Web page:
Fry the onion and pepper until soft. Lower the heat and add the garlic and curry powder. As soon as the curry powder smells as if its cooking, add a little water, a dash of vinegar and the rest of the ingredients. Simmer 10-15 minutes.

UKUVA NOTE:
Replace the chillies and curry powder with 1 Tsb (or to taste) Malawi Gold, Swazi Mama Mamba or Zulu Fire Sauce - each gives a different variation - all sublimely delicious!

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At many of the 'buy and braai' establishments - like Mzoli's in Gugulethu near Cape Town - they make a different Chakalaka... its almost like a cold salsa or relish.

Ukuva iAfrica Girls lunching at Mzoli's

Ukuva iAfrica Thulisa and the crowd from Dining In at Mzoli's

 

Ukuva iAfrica Cold Chakalaka

Ukuva iAfrica Remco lunching at Mzoli's

This 'recipe' comes from a 'buy and braai' roadside stall near Port St Johns on the Wild Coast:

COLD CHAKALAKA
(Port St Johns)

45 ml Spicy Fruit Chutney
15 ml Vinegar (brown)
15 ml sunflower oil
2 large carrots grated
1 medium onion chopped
3 large, ripe tomatoes chopped
4 red or green chillies finely chopped with the seeds.
Salt to taste
A large handfull of fresh coriander leaves (or a mixture of coriander and flat leaf parsley or carrot tops, parsley and coriander, or young veld-spinach).

The ingredients are chopped surprisingly finely (2mm) - even the coarsely grated carrot is given a few chops to make sure it is fine enough.

This Chakalaka is best made the night before. Store in the refrigerator until required.

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UKUVA NOTE:
This relish is delicious with Umsimvubu chilli, ginger and black pepper grinder.

 

In the southern parts of Zimbabwe - the region that spills into Mozambique and Limpopo - they make a cooked Chakalaka that is a cross between a pickle and a relish. Fruity, vinegary curry flavour - HOT and intensely spicy. Here they use it as a 'dipping' sauce or a drizzle.

The Ukuva Cha-ka-la-ka follows a slightly milder path - most people would not be partial to the extreme heat of the Zimbabwean version.

Ukuva iAfrica Chakalaka Sauce

Ukuva's Baobab Cha-ka-la-ka is a great table sauce for flame grilled lamb, goat, pork, chicken, corn or vegetable skewers.
Fabulous mixed into yoghurt to slow-cook chicken or goat - add a little extra chilli if needed!

Ukuva iAfrica Chillies drying on a rack at the Fynbos Chilli farm

Next column...

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Ukuva iAfrica Samp & Beans

UMNGQUSHO

(Samp & Beans & Onions)

Credit for this recipe and pictures to
"Life - Soweto Style".
Cook's Note: This recipe takes a long time to cook - between 90 minutes and 2 hours - for the samp and beans to get soft. It is fine to make the dish a few hours ahead of time - it improves with standing.

1kg Samp & Bean Mix, rinsed and soaked overnight.

Pour off the soaking water (do not cook the samp & beans in the soaking water, the elements in the skins of the beans that may cause indigestion would have leached out into the water). Place the samp and beans in a large saucepan and cover with cold water. It is important to slowly bring the water up to the boil from cold - don't add boiling water. Simmer slowly until the samp and beans are nearly soft and most of the water has evaporated. If needed, add more water (can be boiling water) while its cooking. Season well with salt.

While the samp and beans are cooking, make the onion mixture:

2 Large white onions - sliced
2 Cloves of garlic - crushed
2 Green chillies - chopped
Sunflower oil
1/2 tsp whole cloves
1 tsp allspice
1/2 tsp grated nutmeg
freshly ground black pepper
100g butter

Sauté the onions, garlic and chillies in a little sunflower oil until soft. Add the cloves and allspice. Add the onion mixture to the samp and conitue to simmer until the samp mixture is completely soft. Season with nutmeg and black pepper - add extra salt if needed. Stir in the butter and serve with meat and gravy.

Note: 1/4 cup of crushed, toasted peanuts may be used as a garnish.

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Ukuva iAfrica Beans

 

UKUVA NOTE:
Umngqusho is delicious with lamb and green-bean stew that was made with a dash of Swazi Mama Mamba - or Chermoula chichen...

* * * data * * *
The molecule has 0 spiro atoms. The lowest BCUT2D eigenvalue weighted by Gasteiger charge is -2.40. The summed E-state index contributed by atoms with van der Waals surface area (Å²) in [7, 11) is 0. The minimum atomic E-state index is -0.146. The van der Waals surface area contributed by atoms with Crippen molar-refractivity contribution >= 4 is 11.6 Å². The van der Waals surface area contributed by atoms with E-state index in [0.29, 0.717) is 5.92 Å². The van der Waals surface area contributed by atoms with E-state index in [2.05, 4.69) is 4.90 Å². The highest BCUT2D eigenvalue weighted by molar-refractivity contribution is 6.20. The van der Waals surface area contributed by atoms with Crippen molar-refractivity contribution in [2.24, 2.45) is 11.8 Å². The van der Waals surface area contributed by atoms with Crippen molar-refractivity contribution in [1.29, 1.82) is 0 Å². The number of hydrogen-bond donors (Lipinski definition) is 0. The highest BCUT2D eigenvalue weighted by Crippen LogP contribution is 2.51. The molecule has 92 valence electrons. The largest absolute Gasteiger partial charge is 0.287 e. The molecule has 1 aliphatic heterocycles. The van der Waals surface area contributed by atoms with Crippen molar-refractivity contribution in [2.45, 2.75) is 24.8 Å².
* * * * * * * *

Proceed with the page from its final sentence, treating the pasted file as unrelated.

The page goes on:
Ukuva iAfrica Bread

 

MIELIE BROOD

(Maize bread)

500 ml cake flour
10 ml baking powder
5 ml salt
125 ml fine maize meal
340 g can of whole kernel corn (drained)
3 eggs
175ml double cream yoghurt

Pre-heat oven to 200°C. Generously butter a small loaf tin - the inside of the tin must look properly smeared with butter - not just slightly shiny. (This ensures a crust of incomparable deliciousness!)

Sift the flour, baking powder and salt into a bowl. Mix in the maize meal and corn kernels. Beat the eggs and yoghurt together, stir into the flour mixture and pour into the tin.

Bake for 75 minutes until a skewer comes out clean and the loaf sounds hollow when tapped.

Turn out onto a wire rack to cool.

Serve with real butter.

UKUVA NOTE:
Hot Mielie Brood is delicious served with flame grilled Malawi Gold Chicken, Beef steak with Zulu Fire Sauce or Lamb Sosaties with Safari BBQ sauce.

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VETKOEK

1 cup cake flour
1 cup bread flour
3 tsp baking powder
1/2 tsp salt
200ml milk
1 egg
Sunflower oil to deep-fry.

Sift the flour, baking powder and salt into a bowl. Lightly beat the egg into the milk and mix into the flour to get a smooth, well blended dough.

Break off apricot sized chunks and deep-fry in hot oil until golden brown.

Makes about 12.

Ukuva iAfrica Vetkoek

 

Vetkoek was traditionally made on 'baking day' to feed the family while everyone waited for the yeast bread to rise.

Vetkoek is versatile. In the Freestate and Northern parts of the country they make a sloppy Vetkoek dough with yeast. These Vetkoek are often much larger - about the size of a side-plate. These are cut open, filled with curried mince and served hot.

UKUVA NOTE:
Ukuva Cha-ka-la-ka is delicious with mince-filled Vetkoek.

The smaller, egg-sized vetkoek are most often eaten warm, sprinkled with cinnamon sugar or drizzled with honey, syrup or jam.

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GINGERBEER

(Gemmerbier)

Traditional Gingerbeer is a great favourite with young and old - it is often served at dances and weddings - in theory it is non-alcoholic - but youngsters (often the ones charged with making the gingerbeer), quickly discovered that by adding more than a few raisins and 'pushing' the fermentation with a little warmth, they could create a batch that tasted like cooldrink, but carried quite a punch.

4,5 liters water
30g fresh ginger - crushed
2 cups sugar
1 tsp dry yeast
a small handful of raisins

Boil water, add ginger and sugar and allow to cool. Pour into a clean plastic bucket or jug. Add yeast, cover the bucket with a cloth or a partially closed lid - do not seal tightly - it will explode!

Leave for 1-2 days in a place that is not too cold. Strain and pour into bottles.
Serve well chilled.

Ukuva IAfrica - Root Ginger